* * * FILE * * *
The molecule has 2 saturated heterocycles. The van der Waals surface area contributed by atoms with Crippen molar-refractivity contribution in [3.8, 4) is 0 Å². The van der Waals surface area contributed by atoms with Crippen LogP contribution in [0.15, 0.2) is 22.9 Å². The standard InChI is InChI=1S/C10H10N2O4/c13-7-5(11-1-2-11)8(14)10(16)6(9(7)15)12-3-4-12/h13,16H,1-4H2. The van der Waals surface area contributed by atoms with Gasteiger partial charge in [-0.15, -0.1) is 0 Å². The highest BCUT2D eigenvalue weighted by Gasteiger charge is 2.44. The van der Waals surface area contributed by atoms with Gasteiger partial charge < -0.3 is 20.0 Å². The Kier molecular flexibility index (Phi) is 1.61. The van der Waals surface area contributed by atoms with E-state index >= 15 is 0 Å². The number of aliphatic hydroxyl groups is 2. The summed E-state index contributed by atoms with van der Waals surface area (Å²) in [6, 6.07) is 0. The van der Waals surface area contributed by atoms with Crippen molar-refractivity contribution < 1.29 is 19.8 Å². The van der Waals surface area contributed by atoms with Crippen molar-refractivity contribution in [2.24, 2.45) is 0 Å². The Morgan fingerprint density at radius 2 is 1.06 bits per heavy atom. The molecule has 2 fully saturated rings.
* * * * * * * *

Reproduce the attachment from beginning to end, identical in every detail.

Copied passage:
The molecule has 2 saturated heterocycles. The van der Waals surface area contributed by atoms with Crippen molar-refractivity contribution in [3.8, 4) is 0 Å². The van der Waals surface area contributed by atoms with Crippen LogP contribution in [0.15, 0.2) is 22.9 Å². The standard InChI is InChI=1S/C10H10N2O4/c13-7-5(11-1-2-11)8(14)10(16)6(9(7)15)12-3-4-12/h13,16H,1-4H2. The van der Waals surface area contributed by atoms with Gasteiger partial charge in [-0.15, -0.1) is 0 Å². The highest BCUT2D eigenvalue weighted by Gasteiger charge is 2.44. The van der Waals surface area contributed by atoms with Gasteiger partial charge < -0.3 is 20.0 Å². The Kier molecular flexibility index (Phi) is 1.61. The van der Waals surface area contributed by atoms with E-state index >= 15 is 0 Å². The number of aliphatic hydroxyl groups is 2. The summed E-state index contributed by atoms with van der Waals surface area (Å²) in [6, 6.07) is 0. The van der Waals surface area contributed by atoms with Crippen molar-refractivity contribution < 1.29 is 19.8 Å². The van der Waals surface area contributed by atoms with Crippen molar-refractivity contribution in [2.24, 2.45) is 0 Å². The Morgan fingerprint density at radius 2 is 1.06 bits per heavy atom. The molecule has 2 fully saturated rings.